How to Report a Crime

To report a crime, contact your local police station of law enforcement help line. If it’s an emergency, always dial 911. Otherwise, calling your local department’s non-emergency line can help police file a report and prevent more people from getting hurt. You can find this by Googling “(your area) non emergency police department phone number.”

The best way to stop crime is by preventing it! This stops criminals before they even have the opportunity to hurt someone and face possible jail time. There are plenty of ways that you can prevent crime in your home and your community, if you know what to look for!

4) After doing EACH of the following, discuss with your counselor what you have learned.
4a) Inspect your neighborhood for opportunities that may lead to crime. Learn how to do a crime prevention survey.

In this requirement, you’ll be surveying your neighborhood and home for opportunities that may lead to crime. These can be small things like keeping valuables out of sight to much bigger things like securing doors, windows, and other entrances.

Your neighborhood may have several opportunities that criminals can take advantage of. To mitigate some of this risk, many people inspect their neighborhood using a crime prevention survey. Crime prevention surveys allow you to have a checklist of what is risky in your neighborhood.

When asked why Scouting matters, many Scouts and Scouters said it makes young people better community members. Check out this article to find out more about the relevance of Scouting today!

Nearly every community has a crime prevention survey available for you to use. They are super simple to complete, and help you ask some important questions about your community. If you can’t find a specific survey for your area, the National Crime Prevention Council has a great survey available online!

Print off this survey or one for your local community and fill it out based on your findings for your community. Take your time, think carefully, and consider discussing the questions with trusted adults as well! Then, keep your survey for your discussion with your counselor and begin thinking about the main next steps your community could take to become safer. 🙂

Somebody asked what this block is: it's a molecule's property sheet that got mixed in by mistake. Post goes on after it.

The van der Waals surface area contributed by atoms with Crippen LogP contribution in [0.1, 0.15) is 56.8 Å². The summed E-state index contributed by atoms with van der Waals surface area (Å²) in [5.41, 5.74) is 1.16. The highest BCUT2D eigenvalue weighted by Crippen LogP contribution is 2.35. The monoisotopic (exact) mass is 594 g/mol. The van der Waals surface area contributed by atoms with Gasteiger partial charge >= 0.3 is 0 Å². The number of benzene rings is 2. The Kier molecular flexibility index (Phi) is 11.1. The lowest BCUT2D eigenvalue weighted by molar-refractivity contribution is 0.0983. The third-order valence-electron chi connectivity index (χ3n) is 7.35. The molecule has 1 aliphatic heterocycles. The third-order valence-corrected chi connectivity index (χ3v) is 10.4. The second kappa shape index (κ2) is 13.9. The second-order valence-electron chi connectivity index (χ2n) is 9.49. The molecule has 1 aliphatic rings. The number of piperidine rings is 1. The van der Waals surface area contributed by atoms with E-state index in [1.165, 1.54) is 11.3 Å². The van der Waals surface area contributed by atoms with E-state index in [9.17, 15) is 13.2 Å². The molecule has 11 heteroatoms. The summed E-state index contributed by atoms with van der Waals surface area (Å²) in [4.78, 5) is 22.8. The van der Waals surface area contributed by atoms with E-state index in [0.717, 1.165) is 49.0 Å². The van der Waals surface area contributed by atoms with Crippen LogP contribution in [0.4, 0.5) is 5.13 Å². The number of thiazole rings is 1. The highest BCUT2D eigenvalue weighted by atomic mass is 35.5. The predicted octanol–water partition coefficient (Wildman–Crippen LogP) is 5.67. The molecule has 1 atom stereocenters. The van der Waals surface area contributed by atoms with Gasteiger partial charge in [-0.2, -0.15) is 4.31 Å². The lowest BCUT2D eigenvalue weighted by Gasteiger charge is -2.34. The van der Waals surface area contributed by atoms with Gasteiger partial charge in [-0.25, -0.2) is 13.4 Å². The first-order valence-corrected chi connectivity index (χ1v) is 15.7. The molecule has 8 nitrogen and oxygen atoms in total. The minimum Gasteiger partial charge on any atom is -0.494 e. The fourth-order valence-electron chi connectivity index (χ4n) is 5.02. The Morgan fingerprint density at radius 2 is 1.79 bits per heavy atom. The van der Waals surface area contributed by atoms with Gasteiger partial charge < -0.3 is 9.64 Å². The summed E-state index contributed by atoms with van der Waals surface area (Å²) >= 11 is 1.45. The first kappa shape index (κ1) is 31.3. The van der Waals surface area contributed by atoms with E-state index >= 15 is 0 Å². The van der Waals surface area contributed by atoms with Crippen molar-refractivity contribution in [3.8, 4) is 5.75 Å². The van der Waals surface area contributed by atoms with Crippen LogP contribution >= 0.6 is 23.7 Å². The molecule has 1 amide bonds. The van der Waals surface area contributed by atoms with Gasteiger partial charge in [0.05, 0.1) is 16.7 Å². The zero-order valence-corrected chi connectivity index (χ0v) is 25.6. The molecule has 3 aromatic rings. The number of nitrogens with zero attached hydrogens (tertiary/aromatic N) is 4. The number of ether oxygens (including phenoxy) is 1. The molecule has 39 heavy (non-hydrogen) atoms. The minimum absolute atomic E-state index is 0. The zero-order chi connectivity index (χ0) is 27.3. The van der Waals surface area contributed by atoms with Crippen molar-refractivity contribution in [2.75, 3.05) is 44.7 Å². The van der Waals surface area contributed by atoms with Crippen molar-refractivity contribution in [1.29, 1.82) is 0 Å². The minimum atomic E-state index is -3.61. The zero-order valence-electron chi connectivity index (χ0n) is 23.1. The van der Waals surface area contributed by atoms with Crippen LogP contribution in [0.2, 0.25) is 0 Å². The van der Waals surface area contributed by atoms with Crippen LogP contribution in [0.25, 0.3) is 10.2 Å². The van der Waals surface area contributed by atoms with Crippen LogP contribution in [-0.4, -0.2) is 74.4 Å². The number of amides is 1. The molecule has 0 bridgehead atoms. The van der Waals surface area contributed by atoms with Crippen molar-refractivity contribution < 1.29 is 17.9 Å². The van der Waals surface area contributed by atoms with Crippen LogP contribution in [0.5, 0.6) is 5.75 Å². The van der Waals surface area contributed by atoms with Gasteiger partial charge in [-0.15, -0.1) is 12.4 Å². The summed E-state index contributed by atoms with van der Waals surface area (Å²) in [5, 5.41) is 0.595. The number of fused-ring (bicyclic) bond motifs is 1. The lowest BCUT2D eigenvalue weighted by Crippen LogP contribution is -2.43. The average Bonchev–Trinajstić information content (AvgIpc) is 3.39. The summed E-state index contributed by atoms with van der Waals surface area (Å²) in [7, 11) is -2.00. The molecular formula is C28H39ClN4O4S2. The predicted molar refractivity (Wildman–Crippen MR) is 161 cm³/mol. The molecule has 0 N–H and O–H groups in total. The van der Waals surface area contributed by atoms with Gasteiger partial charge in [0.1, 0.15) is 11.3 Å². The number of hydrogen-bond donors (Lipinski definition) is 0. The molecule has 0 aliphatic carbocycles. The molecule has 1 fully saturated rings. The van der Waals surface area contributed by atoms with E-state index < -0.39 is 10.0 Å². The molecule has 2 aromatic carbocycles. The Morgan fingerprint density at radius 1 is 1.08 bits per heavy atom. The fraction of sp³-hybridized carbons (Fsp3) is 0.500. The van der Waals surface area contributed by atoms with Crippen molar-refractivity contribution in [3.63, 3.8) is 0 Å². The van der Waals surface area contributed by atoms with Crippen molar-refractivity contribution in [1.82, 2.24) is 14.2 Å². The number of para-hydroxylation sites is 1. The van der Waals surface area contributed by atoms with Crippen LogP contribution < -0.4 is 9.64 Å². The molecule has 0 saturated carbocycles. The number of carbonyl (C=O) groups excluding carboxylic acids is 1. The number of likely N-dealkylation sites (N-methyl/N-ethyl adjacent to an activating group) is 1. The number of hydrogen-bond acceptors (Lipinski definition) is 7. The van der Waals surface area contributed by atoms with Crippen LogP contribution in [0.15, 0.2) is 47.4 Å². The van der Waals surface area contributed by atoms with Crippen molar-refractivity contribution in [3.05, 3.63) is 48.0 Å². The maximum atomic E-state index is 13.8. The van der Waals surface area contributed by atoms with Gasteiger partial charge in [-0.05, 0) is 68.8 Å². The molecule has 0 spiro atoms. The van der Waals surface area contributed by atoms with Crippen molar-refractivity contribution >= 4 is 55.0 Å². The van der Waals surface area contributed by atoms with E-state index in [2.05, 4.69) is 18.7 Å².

4b) Using the checklist in this (the merit badge) pamphlet, conduct a security survey of your home and discuss the results with your family.

A security survey of your home is very similar to the crime prevention survey. For this requirement, you’ll need to a take a close look at your home, from the locks and doors to family emergency planning. This is pretty easy, but you’ll want to make sure everything is written down for your counselor!

If you have access to the workbook or the pamphlet, great! The requirements are located in those texts. If not, here is the link to a PDF copy, which has all of the requirements listed at the bottom. This is a great resource for completing your merit badge!

5) Teach your family or patrol members how to protect themselves from crime at home, at school, in your community, and while traveling.

There are different types of crime that Scouts may be exposed to at home, at school, in their community, and while traveling. While it is unfortunate, crime can occur for anyone at any time. Here are 4 of the most common crimes that a Scout should be prepared to handle or prevent: 

  • A theft at school from a desk or locker
  • A street fight between students or adults
  • Telephone scams seeking to steal sensitive financial information 
  • Being drugged without your knowledge at a party

While some crimes are much more likely to happen than others, you should always be aware of your surroundings and the possibility of crime. Here’s a breakdown of some of the types of crime that you may encounter:


Theft is one of the most common crimes that law-abiding citizens will encounter. It is especially common in minimum wage jobs with a high turnover, such as the types of jobs teenagers tend to take. Often in retail or food service, theft can involve simply taking money from the register. 

Theft can also involve a break-in, such as a person’s locker, car, or house being broken into and their things being stolen from inside. Break-ins are among the most dangerous types of theft, especially if the thief is armed. If you’re ever the victim of a break-in, call 911 immediately and note down what was stolen.

Here are some ways that you can protect yourself from becoming a victim of theft: 

  • Make sure to secure all belongings by using combination locks and other security measures.
  • Make sure that the home is kept locked, even while people are inside.
  • Be sure to report any theft you witness, whether it’s at your job, your school, or in public.
  • Keep valuables hidden from view.

Theft is extremely scary, but it can happen. Even with those precautions, someone might still decide to steal. Staying vigilant is the most important step you can take to prevent a possible theft. Plus, having insurance can help mitigate your losses if a theft does occur. Just take the proper precautions, and your chances of becoming a victim dop drastically!

Physical Violence

Physical violence is extremely serious, and tends to occur at night or in sketchy areas. People engaging in any kind of violence can seriously injure, or even kill someone by accident. You can also go to prison for a long time for assault, as well as pay hospital bills or damages to the other person involved.